It was Yvan Delporte who had insisted on publishing this “Martian” page, which he had discovered at Rosy’s place one day, hung on a wall, in a frame.[11] He was also the one to imagine the pseudo-explicative complement published later. The goal was to prolong the joke, whilst reducing this graphic offence to a hoax, and to reassure conservative minds. Through this operation Delporte inscribed Rosy’s page in the long tradition of humoristic drawings, which since the 19th century, had united the stylistic experiments of modern artists. The magazine for young readers was not a long-lasting playground open to graphic experiments that might take themselves seriously. That was not what the father of lettrism thought.

When Isou’s eyes fell on Rosy’s page in Spirou, the lettrist influence was obvious. He came up with a text published in the magazine Ô (issue H, April-May 1966) titled “La Situation réelle du comics dans l’art moderne” [The Real State of Comics in Modern Art]. The article once again clearly stated his opinion on the matter, as summarised by the epigraph: “À mort les bandes dessinées hybride marginal, fragmentaire et crétinisant ! [sic] Vive l’hypergraphie, ensemble des moyens de communication !” [Death to bandes dessinées, marginal, fragmented and mind-numbing hybrid! Long live hypergraphy, united collection of communication media!] Isou asserted that lettrism was now spreading everywhere, even in that recent issue of Spirou and its “page d’aventure à écriture indéchiffrable” [adventure with undecipherable script page]. Altmann, who was co-editor of the magazine in which this article was published, would produce, the following year a lettrist bande dessinée, the most ambitious of its kind: Geste hypergraphique. The resemblance with Rosy’s page was uncanny, although no-one knew whether the lettrist had been inspired by Rosy’s work or if his album had been created in reaction to this page.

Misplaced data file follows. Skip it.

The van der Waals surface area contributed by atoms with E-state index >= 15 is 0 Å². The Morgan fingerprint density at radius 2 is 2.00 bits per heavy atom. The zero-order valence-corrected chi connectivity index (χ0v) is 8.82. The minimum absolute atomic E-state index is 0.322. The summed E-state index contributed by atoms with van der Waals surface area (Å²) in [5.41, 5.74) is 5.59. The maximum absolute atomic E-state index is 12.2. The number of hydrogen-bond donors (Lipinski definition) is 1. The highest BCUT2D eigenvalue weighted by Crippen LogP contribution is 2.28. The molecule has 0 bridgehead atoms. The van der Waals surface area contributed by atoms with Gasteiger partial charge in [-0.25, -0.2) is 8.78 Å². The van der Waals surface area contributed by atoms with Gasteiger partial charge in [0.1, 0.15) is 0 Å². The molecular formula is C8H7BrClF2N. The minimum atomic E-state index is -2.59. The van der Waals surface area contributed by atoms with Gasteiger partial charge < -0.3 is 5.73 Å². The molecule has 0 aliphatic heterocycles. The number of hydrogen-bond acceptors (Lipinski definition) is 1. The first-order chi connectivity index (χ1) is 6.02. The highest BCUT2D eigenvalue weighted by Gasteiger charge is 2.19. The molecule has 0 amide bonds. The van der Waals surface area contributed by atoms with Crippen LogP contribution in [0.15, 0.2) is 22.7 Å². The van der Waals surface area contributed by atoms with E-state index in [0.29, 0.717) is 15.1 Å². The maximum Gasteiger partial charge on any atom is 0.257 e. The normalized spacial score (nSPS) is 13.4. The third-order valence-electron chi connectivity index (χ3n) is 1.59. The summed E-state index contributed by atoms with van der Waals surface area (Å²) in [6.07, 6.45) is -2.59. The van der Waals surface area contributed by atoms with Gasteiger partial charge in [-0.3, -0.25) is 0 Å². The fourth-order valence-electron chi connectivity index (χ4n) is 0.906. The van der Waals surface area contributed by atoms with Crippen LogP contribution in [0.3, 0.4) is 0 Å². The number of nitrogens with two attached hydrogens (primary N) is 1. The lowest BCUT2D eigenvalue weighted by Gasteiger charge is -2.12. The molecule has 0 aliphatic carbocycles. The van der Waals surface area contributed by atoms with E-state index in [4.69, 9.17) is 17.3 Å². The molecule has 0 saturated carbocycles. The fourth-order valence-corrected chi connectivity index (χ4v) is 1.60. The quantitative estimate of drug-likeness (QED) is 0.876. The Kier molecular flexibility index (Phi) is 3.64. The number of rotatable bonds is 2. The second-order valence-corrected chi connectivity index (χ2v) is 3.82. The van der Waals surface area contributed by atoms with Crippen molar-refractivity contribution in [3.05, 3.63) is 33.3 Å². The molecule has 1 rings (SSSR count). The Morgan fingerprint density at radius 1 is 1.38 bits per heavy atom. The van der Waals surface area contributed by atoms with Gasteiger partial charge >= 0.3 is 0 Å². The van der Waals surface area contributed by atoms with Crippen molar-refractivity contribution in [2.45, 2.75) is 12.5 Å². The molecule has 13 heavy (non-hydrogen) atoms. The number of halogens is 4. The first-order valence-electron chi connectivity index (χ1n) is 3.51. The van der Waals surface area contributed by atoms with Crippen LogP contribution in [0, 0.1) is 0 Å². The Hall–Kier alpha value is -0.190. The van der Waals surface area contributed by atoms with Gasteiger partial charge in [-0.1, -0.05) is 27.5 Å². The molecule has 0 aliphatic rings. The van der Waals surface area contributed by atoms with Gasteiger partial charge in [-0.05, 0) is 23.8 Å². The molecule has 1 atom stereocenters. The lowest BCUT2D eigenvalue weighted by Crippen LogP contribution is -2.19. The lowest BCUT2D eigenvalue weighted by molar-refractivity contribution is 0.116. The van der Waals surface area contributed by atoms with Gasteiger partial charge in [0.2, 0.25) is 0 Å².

Hypergraphic Narration in Five Songs